Cervical cancer affects nearly half a million women a year worldwide, and has a mortality rate of 50 per cent. The greatest problem is in the developing world, but almost 3,000 women are diagnosed annually in the UK alone.
Infection occurs with certain types of the sexually transmitted human papillomavirus (HPV), in particular HPV 16 and HPV 18. It has been shown that 99.7 per cent of cervical cancers contain HPV DNA.
Infection with HPV appears to be extremely common in young people, but is usually transient. The presence of HPV seems to cause more problems in women who have persistent infection and are over the age of 30.
Developing the vaccine
Screening tests are a way of detecting cellular abnormalities early, but the ultimate solution to a viral disease is a vaccine.
Most viral vaccines are based on an attenuated form of the virus, but this has been difficult with HPV because there is no effective culture system.
The answer has been to manufacture virus-like particles (VLPs) using the L1 and/or L2 virus coat proteins. VLPs have the outward appearance of the virus and generate a powerful immune response, but are harmless as they contain no DNA.
Another problem is that there are potentially 15 different cervical cancer HPV types to be incorporated. However, two prophylactic vaccines have proved extremely effective in clinical trials. One of these, Gardasil, contains all four HPV types and protects against genital warts (types 6 and 11) as well as the most common cervical cancers (types 16 and 18).
The other, Cervarix, contains types 16 and 18, and thus targets only cervical cancer.
Clinical trials have demonstrated 100 per cent efficacy against persistent HPV infection and development of cervical intraepithelial neoplasia after four and a half years of follow-up.
Recent data suggest a degree of cross-protection against HPV types 31 and 45, which are phylogenetically related to 16 and 18. This would significantly increase the protection afforded by the vaccines.
The HPV virus is very successful at avoiding the host immune system, so natural immunity is poor. Both vaccines, however, result in antibody titres that are 60 to 100 times higher than those generated by natural infection and persist for longer (10–16 times higher after four and a half years). The effect is thought to be caused by an adjuvant present in the vaccine.
The strength of the immune response produced by the vaccines could vary because they contain different adjuvants.
Gardasil is available in the UK now. It is expected that Cervarix will be approved in spring 2007.
A number of questions remain, however. It would seem logical to administer the HPV vaccine with other childhood vaccines, in order to remove any link with sexual activity in the minds of parents. But we do not know at present how long the immunity lasts and this method will depend on immunity lasting for decades, or on boosters being given.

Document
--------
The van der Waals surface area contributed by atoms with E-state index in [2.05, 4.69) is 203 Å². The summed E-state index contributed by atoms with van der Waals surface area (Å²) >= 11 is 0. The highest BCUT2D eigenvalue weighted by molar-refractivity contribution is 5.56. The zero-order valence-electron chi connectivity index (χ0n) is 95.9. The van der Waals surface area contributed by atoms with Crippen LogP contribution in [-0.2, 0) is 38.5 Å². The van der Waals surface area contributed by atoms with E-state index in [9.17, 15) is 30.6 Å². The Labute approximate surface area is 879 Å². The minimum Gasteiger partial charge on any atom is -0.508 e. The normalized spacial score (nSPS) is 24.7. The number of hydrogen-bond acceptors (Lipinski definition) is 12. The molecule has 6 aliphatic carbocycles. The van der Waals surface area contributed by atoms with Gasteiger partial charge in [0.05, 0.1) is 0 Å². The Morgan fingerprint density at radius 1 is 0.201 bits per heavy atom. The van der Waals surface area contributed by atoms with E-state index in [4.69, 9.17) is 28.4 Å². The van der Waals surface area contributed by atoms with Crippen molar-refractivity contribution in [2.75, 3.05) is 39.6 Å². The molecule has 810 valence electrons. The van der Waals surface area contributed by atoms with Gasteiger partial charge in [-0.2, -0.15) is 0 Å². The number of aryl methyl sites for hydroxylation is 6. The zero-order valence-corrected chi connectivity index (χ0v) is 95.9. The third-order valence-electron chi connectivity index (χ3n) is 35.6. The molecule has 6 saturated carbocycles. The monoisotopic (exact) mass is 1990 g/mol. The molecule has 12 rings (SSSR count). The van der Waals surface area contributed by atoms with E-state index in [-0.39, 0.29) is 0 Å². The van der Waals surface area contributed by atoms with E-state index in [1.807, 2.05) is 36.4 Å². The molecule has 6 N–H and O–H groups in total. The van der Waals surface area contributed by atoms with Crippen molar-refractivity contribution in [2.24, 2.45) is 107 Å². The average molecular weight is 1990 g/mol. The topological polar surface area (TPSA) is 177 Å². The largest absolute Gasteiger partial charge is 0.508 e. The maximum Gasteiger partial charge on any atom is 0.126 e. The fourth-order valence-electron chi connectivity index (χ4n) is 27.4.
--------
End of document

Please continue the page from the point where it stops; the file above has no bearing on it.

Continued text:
It is currently envisaged that girls aged between 11 and 12 would be the target. But should we not vaccinate boys as well?
Cost-effectiveness is increasingly discussed. Studies are under way to evaluate the benefit of vaccinating previously infected women over 25 years old, with the aim of preventing not only reinfection, but also persistence of infection.
If these are successful, vaccination of a wider age range should be considered in order to have more immediate impact on cervical cancer rates.
A key question is the potential resistance to an HPV vaccine because of lack of education about HPV among both the public and health professionals. Possibly the most important aspect will be how the information is presented, and work needs to be done on finding the most effective way of doing this.
Other questions need to be considered. If we eliminate cancer due to HPV types 16 and 18, will other types take their place? Will we need different vaccines for different populations?
However, at least one generation of women will continue to require screening.
The number of HPV types incorporated in the vaccine must increase in order to eliminate all cervical cancers.
Thus, an important message is that even after the introduction of the vaccine, cervical screening will need to continue, certainly for women who have not been vaccinated before the onset of sexual activity, but in any case, for at least the next 20 years, to assess the longevity of immunity conferred.
Dr Szarewski is clinical consultant and honorary senior lecturer at the Cancer Research UK Centre for Epidemiology, Mathematics and Statistics, Wolfson Institute of Preventive Medicine, London
This is an edited version of an article published in MIMS Women’s Health. To receive MIMS Women’s Health visit www.hayreg.co.uk/specials
Key points on HPV vaccination
- A nationwide vaccination programme targeted at young girls against HPV would confer huge health benefits.
- We do not know at present how long the immunity conferred by these vaccines lasts.
- This method of administration would depend on the immunity lasting for decades, or on boosters being given.
- Lack of education of both public and health professionals could contribute to the potential resistance to an HPV vaccine.
- Cervical screening would have to continue for at least 20 years.
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